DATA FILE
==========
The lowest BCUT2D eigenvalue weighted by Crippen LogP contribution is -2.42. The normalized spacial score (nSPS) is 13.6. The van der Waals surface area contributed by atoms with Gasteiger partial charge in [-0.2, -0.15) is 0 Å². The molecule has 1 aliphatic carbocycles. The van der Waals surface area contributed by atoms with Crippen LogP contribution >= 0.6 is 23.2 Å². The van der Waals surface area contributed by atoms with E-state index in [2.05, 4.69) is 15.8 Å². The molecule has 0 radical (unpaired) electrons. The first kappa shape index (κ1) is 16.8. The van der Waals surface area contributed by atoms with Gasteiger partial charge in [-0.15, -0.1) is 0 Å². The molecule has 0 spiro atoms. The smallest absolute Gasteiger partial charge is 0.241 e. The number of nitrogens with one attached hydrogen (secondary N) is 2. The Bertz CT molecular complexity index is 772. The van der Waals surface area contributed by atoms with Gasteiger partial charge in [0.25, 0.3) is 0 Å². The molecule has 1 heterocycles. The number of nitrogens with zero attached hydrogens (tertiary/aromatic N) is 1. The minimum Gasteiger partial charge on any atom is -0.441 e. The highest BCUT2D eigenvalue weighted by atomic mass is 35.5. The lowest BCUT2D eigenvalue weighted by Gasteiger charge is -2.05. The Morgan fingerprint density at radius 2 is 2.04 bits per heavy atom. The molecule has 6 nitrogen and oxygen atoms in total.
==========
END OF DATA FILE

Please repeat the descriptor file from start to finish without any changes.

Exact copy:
The lowest BCUT2D eigenvalue weighted by Crippen LogP contribution is -2.42. The normalized spacial score (nSPS) is 13.6. The van der Waals surface area contributed by atoms with Gasteiger partial charge in [-0.2, -0.15) is 0 Å². The molecule has 1 aliphatic carbocycles. The van der Waals surface area contributed by atoms with Crippen LogP contribution >= 0.6 is 23.2 Å². The van der Waals surface area contributed by atoms with E-state index in [2.05, 4.69) is 15.8 Å². The molecule has 0 radical (unpaired) electrons. The first kappa shape index (κ1) is 16.8. The van der Waals surface area contributed by atoms with Gasteiger partial charge in [-0.15, -0.1) is 0 Å². The molecule has 0 spiro atoms. The smallest absolute Gasteiger partial charge is 0.241 e. The number of nitrogens with one attached hydrogen (secondary N) is 2. The Bertz CT molecular complexity index is 772. The van der Waals surface area contributed by atoms with Gasteiger partial charge in [0.25, 0.3) is 0 Å². The molecule has 1 heterocycles. The number of nitrogens with zero attached hydrogens (tertiary/aromatic N) is 1. The minimum Gasteiger partial charge on any atom is -0.441 e. The highest BCUT2D eigenvalue weighted by atomic mass is 35.5. The lowest BCUT2D eigenvalue weighted by Gasteiger charge is -2.05. The Morgan fingerprint density at radius 2 is 2.04 bits per heavy atom. The molecule has 6 nitrogen and oxygen atoms in total.